Sunday, 5 February 2012

Computer and Table Top Games

Do you have players who are coming to the hobby from computer games?  Have they acquired bad habits or strange expectations about how the game world will work?  Do they imagine that foes will run endlessly upon their spears, or that they will respawn, or that the game is all about combat? 

When role-playing games first appeared, they were something new, and required serious explanation as to what they were, and how they were played.  Now, nearly everyone has either played – or at least heard of – a computer “role-playing game”, and the term needs a little less explanation.  If you come to tabletop (or pen-and-paper) role-playing from a computer game background, however, there are some differences you should be aware of:

1.    In a computer game, you can see the characters, the setting, and the opponents on the screen.  In a pen-and-paper game, you must see them in your imagination.  In some cases, the Game Master may provide visual representations – drawings, photographs, and even miniature figures – to help you imagine the scene.

2.    In a computer game, the game designers often determine the characteristics of the character who acts as your point-of-view throughout the game.  In a tabletop game, the system may place limitations on the type of character you can create, and there may be random elements (most commonly die rolls) during the process, but it is largely incumbent upon each player to determine who and what his or her character will be.

3.    Likewise, in a computer game, there is often a predetermined limitation to the number of players who can play a given game at a time.  This is not true for a tabletop game, although a massive-multiplayer online computer rpg (mmorg) will handle far more characters than even an above-average Game Master is capable of dealing with!

4.    A computer game often has a predetermined storyline, with cut scenes that allow no player input.  Even a computer game that allows for multiple side quests is limited to handling adventures that have been fully thought out by the designer prior to play.  A pen-and-paper game generally doesn’t have a predetermined storyline, so that players have the ability to follow whatever interests them within the setting.

5.    Likewise, a computer game only allows players to interact with the setting in ways that have been thought of by the designer prior to play.  Thus, characters cannot simply break into and steal a car to drive away from zombie-infested Quiet Knoll unless that was an action the game writer predetermined was possible.  This is not true in a tabletop game, where the Game Master is capable of interacting directly with the players in real time.  In a tabletop game, when you try to do something unexpected, the Game Master simply determines how to express your attempt in game terms – and you roll the dice.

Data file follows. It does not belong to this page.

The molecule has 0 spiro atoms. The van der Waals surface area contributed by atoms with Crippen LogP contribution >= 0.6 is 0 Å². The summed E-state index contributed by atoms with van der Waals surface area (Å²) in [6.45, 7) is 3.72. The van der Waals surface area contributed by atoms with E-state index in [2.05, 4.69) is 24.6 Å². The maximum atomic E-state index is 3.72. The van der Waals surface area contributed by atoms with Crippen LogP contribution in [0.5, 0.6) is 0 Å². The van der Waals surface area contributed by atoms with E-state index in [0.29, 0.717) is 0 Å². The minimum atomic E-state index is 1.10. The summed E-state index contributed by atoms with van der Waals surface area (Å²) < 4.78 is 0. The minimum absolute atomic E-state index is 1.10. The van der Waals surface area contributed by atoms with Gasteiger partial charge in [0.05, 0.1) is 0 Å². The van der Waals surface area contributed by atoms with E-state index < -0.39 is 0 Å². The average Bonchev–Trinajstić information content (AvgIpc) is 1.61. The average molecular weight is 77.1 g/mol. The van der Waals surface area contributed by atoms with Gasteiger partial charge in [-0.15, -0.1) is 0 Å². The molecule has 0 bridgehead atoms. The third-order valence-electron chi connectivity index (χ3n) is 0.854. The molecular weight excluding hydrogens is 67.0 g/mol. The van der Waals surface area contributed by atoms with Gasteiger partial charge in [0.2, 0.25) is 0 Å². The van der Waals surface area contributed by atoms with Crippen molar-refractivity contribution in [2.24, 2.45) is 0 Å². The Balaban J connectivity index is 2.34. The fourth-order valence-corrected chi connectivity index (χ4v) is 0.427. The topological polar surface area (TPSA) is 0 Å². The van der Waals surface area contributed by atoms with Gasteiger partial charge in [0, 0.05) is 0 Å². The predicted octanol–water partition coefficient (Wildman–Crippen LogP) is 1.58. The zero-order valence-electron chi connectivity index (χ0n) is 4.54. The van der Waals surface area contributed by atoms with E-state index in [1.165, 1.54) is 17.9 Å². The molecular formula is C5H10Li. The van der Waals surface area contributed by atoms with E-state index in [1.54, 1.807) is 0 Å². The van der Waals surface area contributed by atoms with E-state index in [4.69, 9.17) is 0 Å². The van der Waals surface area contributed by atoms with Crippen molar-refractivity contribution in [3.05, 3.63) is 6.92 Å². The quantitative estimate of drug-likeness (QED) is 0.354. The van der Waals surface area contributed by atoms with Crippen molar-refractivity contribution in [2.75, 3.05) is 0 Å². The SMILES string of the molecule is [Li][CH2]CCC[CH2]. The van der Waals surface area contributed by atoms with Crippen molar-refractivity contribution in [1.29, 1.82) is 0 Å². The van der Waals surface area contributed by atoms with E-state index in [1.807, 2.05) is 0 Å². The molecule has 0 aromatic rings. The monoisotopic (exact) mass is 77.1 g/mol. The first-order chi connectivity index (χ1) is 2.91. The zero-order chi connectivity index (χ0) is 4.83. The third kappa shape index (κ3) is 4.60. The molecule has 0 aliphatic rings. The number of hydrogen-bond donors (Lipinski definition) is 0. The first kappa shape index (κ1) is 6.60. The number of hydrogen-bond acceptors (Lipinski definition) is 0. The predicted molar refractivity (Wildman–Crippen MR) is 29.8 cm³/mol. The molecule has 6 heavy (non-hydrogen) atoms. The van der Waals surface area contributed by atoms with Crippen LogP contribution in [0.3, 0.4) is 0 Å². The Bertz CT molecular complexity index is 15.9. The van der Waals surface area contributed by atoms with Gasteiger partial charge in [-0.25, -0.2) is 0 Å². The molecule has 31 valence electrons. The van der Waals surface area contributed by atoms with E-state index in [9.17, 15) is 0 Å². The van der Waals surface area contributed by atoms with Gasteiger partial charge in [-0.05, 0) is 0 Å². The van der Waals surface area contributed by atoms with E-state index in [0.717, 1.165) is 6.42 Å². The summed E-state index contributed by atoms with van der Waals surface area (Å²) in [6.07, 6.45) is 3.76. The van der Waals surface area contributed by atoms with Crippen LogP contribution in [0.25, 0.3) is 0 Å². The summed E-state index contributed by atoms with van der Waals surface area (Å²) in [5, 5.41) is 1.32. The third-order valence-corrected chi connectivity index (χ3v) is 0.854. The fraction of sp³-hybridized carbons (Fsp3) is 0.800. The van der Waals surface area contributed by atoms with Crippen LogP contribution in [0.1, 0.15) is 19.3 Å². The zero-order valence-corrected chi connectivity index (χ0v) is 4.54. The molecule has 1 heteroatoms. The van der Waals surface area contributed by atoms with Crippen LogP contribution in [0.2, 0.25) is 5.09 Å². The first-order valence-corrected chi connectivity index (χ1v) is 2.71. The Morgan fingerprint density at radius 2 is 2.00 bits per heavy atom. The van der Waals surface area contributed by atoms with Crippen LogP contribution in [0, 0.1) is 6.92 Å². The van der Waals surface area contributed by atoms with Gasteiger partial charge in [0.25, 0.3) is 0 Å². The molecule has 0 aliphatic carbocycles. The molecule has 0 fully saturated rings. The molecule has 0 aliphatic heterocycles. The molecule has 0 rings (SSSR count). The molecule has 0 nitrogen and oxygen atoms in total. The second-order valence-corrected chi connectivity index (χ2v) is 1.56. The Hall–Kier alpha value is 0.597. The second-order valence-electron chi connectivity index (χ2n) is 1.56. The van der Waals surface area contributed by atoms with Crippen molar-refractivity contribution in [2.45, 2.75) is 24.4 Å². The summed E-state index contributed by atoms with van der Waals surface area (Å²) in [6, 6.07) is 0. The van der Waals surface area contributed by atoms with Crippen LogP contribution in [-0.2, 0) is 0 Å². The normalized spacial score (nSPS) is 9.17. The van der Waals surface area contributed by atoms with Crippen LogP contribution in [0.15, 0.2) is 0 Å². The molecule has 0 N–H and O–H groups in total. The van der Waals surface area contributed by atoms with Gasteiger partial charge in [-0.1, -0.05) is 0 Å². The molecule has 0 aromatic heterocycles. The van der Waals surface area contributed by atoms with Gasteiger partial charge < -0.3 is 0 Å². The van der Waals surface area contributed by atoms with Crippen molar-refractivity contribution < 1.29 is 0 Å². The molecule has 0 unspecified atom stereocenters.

6.    Computer games can train players to have bad habits in tabletop games.  For example, in a computer game, enemies might be defeated through using the same tactics repeatedly, whereas in a tabletop game, the same enemies will learn from past defeats and change their tactics.  They will begin to learn what to expect, and devise ways to take advantage of it.  Similarly, computer games tend to encourage “button mashing” (following specific formulaic strategies) over creativity in combat…this is part of “learning the game”, and defeating important enemies requires it.  Computer games encourage looking for “what we’re supposed to do” and passivity toward shaping the game.  Good tabletop games encourage exactly the opposite of this approach.

7.    Finally, in a pen-and-paper game, events with multiple potential outcomes are determined by some method of selection – most frequently by generating a random number using dice.  Computer games use randomness as well, although in this case the randomness is hidden within the computer program.  A computer game can also determine among multiple outcomes by how well the player handles the controls – if you have ever had the screen point of view change so that your attempt to run away from a dinosaur suddenly changes to running towards the beast, you know what I mean.  In a tabletop game, knowing the ruleset helps you avoid running into a monster you are trying to avoid, too.  In both computer and tabletop role-playing games, the goals are often the same, but the means of achieving those goals – and the limitations toward achieving them – are different.


  1. I'll say that I've never run into anyone who was that confused between computer games and tabletop games. It's a stereotype I hear from the "older" gamers.

  2. Funnily enough, I decided to post this here because of a thread on Dragonsfoot where a player assumed that the creatures in Keep on the Borderland would be as mindless as those in computer games.

    And I wrote it initially in response to another site's thread where some people were claiming that computer role-playing games were rpgs in the same sense that tabletop games are.

    So, there you go.